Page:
It is traditionally said that after the Lord Mayor’s Parade come the guys with brooms and shovels to clear the pavement of whatever the parade horses may have bestowed upon it. Well, the election’s over, and here I come with broom and shovel to see if there’s anything instructive to be found in the droppings.
In a pre-election piece I opined that I couldn’t see much daylight between the two parties. Three weeks later, in an election-night piece, I confessed to having voted anyway, for Mitt Romney and everyone else on the conservative/Republican line, on account of my kids—one pushing, one pulling.
On the matter of there being little to choose between the parties, I didn’t just have a hold of the zeitgeist by his coattails, I was well-nigh tandem-jump skydiving with the old ghoul.
This won’t improve. It’s been the unanimous opinion of the post-election commentators that what the GOP must now do is make itself more like the Democrats. Women and minorities on the ticket! Shut up about abortion, gay marriage, and Jesus! Comprehensive immigration reform! Keep the millionaires out of sight!
It wasn’t hard to spot this trend. In the nation of my birth, it’s been going on for decades. Fifty years ago the Labour Party, though trending fast toward managerialism, still featured fiery Marxist agitators with an Order of Lenin in the dining-room dresser, longhaired scholarly misfits from magazines printed on low-grade paper, and horny-handed sons of toil from outfits such as the Boilermakers Union.
One scholarly misfit scandalized respectable British opinion as late as 1981 by wearing a duffle coat to the Veterans’ Day wreath-laying ceremony. And it was one of those horny-handed sons of toil, I forget from which union, who in respect of some rumored scandal among the brothers declared from the podium of the Trades Union Congress that “I’ve heard these allegations, and I know who the alligators are.…”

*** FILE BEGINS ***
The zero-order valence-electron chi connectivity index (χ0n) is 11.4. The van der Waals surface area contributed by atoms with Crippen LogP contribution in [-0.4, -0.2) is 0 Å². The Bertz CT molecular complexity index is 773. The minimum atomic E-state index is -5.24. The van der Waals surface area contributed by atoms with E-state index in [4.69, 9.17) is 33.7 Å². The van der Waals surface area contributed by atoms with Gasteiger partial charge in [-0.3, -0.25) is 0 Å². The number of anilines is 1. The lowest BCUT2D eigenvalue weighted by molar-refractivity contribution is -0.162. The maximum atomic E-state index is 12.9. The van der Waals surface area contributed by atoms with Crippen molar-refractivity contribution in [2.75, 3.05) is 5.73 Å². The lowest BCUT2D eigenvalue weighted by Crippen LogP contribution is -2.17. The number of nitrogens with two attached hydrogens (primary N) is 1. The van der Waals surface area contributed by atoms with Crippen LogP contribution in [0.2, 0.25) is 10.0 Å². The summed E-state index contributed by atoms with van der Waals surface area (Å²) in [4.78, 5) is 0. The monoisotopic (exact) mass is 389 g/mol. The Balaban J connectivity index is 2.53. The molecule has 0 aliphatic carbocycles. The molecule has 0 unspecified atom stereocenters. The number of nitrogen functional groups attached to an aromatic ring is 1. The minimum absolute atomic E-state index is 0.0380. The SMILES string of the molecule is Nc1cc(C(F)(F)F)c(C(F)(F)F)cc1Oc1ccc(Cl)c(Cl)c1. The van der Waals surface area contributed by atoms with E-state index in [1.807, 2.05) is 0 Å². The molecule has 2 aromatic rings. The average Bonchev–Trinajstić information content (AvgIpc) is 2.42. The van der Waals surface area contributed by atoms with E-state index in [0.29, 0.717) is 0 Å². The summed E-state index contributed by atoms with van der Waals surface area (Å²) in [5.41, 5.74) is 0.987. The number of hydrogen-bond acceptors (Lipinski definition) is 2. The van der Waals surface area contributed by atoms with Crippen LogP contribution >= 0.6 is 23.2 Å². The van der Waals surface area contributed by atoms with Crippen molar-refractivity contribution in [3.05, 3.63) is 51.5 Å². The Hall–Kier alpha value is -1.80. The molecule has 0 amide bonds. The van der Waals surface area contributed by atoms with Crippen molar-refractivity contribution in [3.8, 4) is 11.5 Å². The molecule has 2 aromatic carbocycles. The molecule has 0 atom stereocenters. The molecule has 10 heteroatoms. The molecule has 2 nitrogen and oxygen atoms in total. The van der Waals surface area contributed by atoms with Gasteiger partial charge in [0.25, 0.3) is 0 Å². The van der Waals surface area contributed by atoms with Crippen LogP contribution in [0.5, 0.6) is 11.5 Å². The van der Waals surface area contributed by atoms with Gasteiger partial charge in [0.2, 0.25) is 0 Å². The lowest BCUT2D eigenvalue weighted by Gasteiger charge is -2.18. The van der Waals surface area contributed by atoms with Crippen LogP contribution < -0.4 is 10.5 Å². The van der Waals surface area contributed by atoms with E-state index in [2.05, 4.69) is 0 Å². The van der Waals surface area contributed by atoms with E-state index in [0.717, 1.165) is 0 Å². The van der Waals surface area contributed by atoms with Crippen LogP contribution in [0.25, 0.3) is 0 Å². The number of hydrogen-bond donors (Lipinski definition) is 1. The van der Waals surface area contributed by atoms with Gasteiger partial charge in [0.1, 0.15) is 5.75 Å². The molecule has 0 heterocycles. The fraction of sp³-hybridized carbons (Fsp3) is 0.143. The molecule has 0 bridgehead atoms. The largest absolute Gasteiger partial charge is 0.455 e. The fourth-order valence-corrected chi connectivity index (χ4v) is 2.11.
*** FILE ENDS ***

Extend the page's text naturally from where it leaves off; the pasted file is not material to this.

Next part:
The Tories, meanwhile, were still recognizably the toffs’ party; not so much the highest of the high toffs—mid-20th-century Tories, though patriotic and monarchist, always thought the Windsors were politically…unsound—as the business classes and the country squirearchy. Farmers were Tory, your local realtor was a Tory, and the board of Imperial Chemical Industries was all Tories.
You had something to get your teeth into there. Either you wanted to stand atop the ruins of Buckingham Palace waving the red flag, or else you were of the same kidney as Tory poet Philip Larkin, who sketched out his political program thusly in a letter to fellow curmudgeon Kingsley Amis:
Prison for strikers,
Bring back the cat,
Kick out the niggers,
How about that?
Nowadays, after the brief Thatcherite interlude (sigh), Labourites and Tories are indistinguishable: sleek young metrosexuals in thousand-dollar suits whose thoughts stray not one millimeter from the dogmas of the New Universal Faith—globalism, feminism, multiculturalism, gay rights, “human rights,” and all the rest of the snot, dandruff, and earwax we have to pretend to believe if we want to avoid the attentions of the Thought Police.
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